Picture of the Day: Tahrir Square in Cairo. Several thousand protesters filled the famously revolutionary Tahrir Square on Monday night to protest the presidential election, angry at being given a choice only between a Muslim Brotherhood candidate (Mohammed Morsy) and Mubarak’s former prime minister (Ahmed Shafiq). Many are torn between a reluctant vote for the MB and not voting at all. Shafiq’s nearby office was set on fire. Protests were also held in Alexandria, Port Said and Suez.
(translated) On Wednesday, December 21, Muscovites had a flashmob in the subway for an honest election. Participants of the rally went for an hour on the subway with mouths taped with white tape, “They stole our votes,” “Give me back my voice,” “More silence is impossible.”
Egyptians line up to cast their votes in historic election
Voters stood in long lines outside some polling centers in Cairo well before they opened at 8 a.m. local time (1 a.m. ET), a rare sign of interest in political participation after decades of apathy created by the mass rigging of every vote.
“We are very happy to be here and to be part of the election,” said Wafa Zaklama, 55, voting for the first time in a parliamentary . (source)
Iran’s fraudulent 2009 elections were a critical moment…for it was then that Iranians realized how polarized their country had become. The hopelessness of Iranians is…palpably there—in the hardening of people and the decay of public manners, and in the cynicism of friends who used to be unfailingly optimistic… Some of the country’s brightest activists, journalists, and filmmakers have been silenced or gone into exile. Bloggers and pop musicians operate in a penumbra of semi-illegality…Asghar Farhadi’s film Nader and Simin: A Separation, is a fine account of Iran’s predicament; anyone interested in the mysteries of change and tradition—the difficulties faced by many people as they try and reconcile themselves to modern values and norms—will learn much from it.
Journalist Peter Godwin secretly went to Zimbabwe to witness the 2008 President Election. This is what he saw: “They tortured tens of thousands of people. But interestingly, they didn’t kill thousands of people. They killed hundreds of people but they tortured vast numbers of people. And then they released them back to their communities so they acted like human billboards — they were advertisements for what happens if you oppose the regime.” [complete interview and book excerpt here]
In December, when electoral officials announced the results of Haiti’s presidential election, people rioted. Following much outcry and many accusations of fraud on the part of President Rene Preval’s party, an Organization of American States panel conducted an investigation. The OAS panel recommended election officials drop Preval’s handpicked and deeply unpopular candidate, Jude Célestin, from the upcoming runoff ticket; election officials said they may or may not. So, now you’re up to speed on why the UN, which has a huge peacekeeping force in Haiti, is worried about what’s going to happen [today] when election officials finally announce which candidates are advancing to the next round.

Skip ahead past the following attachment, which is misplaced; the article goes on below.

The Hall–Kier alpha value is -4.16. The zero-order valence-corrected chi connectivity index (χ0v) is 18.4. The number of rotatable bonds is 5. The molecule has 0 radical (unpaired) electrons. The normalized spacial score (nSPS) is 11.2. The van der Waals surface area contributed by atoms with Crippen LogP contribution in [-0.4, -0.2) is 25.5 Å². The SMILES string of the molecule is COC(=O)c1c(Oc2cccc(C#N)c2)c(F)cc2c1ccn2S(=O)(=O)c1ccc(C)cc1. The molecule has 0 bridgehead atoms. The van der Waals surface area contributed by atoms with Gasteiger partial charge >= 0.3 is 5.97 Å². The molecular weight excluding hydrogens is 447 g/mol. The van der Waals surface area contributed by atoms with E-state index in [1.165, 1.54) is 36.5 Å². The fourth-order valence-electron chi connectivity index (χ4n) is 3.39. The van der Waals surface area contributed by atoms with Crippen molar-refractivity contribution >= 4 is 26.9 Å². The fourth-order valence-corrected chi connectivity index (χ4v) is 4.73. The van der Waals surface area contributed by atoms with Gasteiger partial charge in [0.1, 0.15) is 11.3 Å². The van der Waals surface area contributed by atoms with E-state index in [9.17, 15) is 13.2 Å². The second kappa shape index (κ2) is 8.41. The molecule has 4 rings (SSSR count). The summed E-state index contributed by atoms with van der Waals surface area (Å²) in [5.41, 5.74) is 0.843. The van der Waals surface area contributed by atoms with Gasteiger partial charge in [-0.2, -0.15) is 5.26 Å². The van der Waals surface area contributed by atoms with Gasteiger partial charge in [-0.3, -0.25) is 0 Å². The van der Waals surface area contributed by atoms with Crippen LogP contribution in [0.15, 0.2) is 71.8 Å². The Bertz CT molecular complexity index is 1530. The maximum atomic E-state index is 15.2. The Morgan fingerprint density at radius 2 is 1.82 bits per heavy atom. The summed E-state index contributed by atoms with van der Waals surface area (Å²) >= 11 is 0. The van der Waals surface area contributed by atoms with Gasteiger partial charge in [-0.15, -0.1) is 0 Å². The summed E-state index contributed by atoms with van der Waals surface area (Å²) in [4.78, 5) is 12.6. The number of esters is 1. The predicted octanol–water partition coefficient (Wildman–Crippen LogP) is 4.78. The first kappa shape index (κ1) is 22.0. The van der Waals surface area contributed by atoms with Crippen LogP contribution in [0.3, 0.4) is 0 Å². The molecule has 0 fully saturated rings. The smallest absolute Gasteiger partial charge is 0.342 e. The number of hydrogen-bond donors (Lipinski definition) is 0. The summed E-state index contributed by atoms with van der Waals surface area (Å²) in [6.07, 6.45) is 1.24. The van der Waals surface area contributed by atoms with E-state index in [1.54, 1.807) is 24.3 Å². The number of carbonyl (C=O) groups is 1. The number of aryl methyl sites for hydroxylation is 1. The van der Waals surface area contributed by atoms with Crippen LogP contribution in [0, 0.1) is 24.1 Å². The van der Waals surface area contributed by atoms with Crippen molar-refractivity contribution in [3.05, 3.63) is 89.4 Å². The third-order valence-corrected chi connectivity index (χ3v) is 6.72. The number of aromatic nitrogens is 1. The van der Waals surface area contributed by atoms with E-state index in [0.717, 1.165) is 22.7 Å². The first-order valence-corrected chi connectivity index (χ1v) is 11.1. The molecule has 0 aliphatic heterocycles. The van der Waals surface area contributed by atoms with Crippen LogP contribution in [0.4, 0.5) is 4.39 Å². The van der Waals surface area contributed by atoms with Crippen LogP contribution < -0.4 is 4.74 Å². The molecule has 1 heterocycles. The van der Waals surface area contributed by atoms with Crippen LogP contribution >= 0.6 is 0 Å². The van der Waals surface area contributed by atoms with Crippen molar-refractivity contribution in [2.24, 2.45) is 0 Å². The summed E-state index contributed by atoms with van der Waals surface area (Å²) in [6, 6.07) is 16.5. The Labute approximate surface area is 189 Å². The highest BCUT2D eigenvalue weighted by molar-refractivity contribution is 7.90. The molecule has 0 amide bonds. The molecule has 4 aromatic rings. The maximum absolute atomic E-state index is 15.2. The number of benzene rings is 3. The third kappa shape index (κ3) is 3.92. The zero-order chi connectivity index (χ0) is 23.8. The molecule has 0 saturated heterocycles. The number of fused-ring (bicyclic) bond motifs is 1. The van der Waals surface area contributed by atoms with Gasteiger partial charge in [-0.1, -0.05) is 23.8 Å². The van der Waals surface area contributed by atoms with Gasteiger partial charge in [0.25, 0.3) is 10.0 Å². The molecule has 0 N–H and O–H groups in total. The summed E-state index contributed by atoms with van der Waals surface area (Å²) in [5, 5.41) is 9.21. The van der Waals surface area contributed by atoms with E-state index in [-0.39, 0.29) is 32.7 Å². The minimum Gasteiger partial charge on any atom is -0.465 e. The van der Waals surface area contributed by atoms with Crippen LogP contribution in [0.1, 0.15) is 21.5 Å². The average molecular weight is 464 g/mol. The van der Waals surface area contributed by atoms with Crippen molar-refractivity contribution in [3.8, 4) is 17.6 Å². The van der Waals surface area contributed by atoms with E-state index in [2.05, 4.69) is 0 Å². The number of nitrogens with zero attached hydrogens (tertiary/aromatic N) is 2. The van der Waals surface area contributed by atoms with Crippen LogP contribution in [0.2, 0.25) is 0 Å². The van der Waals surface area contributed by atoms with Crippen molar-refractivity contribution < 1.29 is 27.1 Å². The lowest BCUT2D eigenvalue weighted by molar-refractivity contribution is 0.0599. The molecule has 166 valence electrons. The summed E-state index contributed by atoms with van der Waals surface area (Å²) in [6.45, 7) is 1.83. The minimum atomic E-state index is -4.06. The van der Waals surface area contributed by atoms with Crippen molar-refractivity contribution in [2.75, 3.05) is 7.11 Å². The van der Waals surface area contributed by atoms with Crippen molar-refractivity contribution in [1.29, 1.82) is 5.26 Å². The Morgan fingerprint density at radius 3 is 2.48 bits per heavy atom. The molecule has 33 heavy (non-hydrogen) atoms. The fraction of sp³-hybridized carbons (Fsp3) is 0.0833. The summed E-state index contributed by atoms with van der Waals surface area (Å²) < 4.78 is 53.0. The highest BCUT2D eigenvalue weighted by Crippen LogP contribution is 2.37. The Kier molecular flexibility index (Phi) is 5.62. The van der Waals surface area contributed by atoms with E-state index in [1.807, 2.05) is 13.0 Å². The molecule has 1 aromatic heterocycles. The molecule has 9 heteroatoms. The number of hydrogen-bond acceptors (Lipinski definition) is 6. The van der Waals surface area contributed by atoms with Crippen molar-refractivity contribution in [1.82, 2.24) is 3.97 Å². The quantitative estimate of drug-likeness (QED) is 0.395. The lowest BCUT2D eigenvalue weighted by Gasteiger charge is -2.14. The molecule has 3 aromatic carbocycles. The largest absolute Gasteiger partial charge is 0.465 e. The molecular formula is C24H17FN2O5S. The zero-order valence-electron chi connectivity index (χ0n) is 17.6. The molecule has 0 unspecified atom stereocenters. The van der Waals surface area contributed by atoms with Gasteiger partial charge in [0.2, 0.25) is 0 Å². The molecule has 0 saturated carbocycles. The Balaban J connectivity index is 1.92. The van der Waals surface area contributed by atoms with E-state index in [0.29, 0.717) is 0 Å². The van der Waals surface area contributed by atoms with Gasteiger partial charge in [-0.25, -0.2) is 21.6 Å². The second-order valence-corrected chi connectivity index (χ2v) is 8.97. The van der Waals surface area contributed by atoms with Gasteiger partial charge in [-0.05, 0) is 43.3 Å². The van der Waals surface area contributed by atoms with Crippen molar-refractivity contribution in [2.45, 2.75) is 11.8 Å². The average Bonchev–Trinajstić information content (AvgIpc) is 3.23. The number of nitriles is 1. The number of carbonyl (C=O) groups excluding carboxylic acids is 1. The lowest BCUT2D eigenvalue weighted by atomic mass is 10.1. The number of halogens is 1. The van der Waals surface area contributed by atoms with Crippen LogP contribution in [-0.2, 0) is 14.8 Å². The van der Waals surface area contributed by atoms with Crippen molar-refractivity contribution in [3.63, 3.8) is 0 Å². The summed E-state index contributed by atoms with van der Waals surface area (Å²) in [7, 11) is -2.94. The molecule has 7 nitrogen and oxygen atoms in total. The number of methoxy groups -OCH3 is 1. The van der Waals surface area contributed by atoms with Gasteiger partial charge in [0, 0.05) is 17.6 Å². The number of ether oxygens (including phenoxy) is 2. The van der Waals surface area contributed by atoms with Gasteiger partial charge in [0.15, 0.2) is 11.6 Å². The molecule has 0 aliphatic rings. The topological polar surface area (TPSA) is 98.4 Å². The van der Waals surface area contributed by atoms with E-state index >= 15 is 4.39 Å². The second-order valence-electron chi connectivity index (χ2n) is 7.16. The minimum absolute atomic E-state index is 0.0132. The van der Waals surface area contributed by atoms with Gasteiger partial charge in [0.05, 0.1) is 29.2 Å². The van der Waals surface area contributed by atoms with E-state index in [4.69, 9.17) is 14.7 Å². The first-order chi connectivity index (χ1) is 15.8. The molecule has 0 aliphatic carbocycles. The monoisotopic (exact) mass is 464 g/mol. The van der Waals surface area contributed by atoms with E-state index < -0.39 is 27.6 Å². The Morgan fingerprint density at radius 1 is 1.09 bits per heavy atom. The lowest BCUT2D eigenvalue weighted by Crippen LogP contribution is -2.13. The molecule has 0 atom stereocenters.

The incumbent president Laurent Gbagbo lost a November 28 election to challenger Alasanne Ouatarra. Gbagbo is refusing to step down and is using his control of the army to foment violence, including direct assaults on the building in which Outarra has set up his government in waiting.
This kind of election related violence is nothing new for Africa. A similar situation unfolded in Kenya in late 2007 when partisans unleashed mobs of supporters to attack each other following a disputed elections. In that case, the African Union and others intervened and agreed upon a power-sharing arrangement. That was the expeditious thing to do at the time, but it did re-in force the notion that all one has to do to stay in power after losing an election is to foment violence.
Since the end of the Cold War, elections have been de rigeur in most of Africa. Most of the time the incumbent or his party wins handily and that’s that. Other times, the incumbent uses violence to reinforce his position. Sometimes challengers use violence to reinforce their position. But only once has an incumbent peacefully transferred power after losing an election.
What is remarkable about Cote D’Ivoire is that, so far, everyone is saying: “Enough is enough.” The African Union, the regional group ECOWAS, the UN, France and the United States are calling on Gbagbo to step down. Full stop. ECOWAS has even issued an ultimatum to Gbagbo: give up power, or we will intervene and forcible oust you.
This is a big test — both for the prospects of free and fair elections in Africa and of the ability of the African Union to support democracy across the continent. If African-led diplomacy is able to engineer Gbagbo’s ouster, other leaders might think twice before fomenting violence after losing an election. If they reach a “compromise” that lets Gbagbo enter into a power sharing agreement with Ouatarra, well the lesson is that elections don’t really matter so long as you control the military.
This is why the Cote D’Ivoire situation is so important, and why it deserves more attention than it is currently getting among blogs and the mainstream media. At stake is nothing less than the prospect of democracy in Africa–and of African institutions emerging as a forces for progressive change throughout the continent.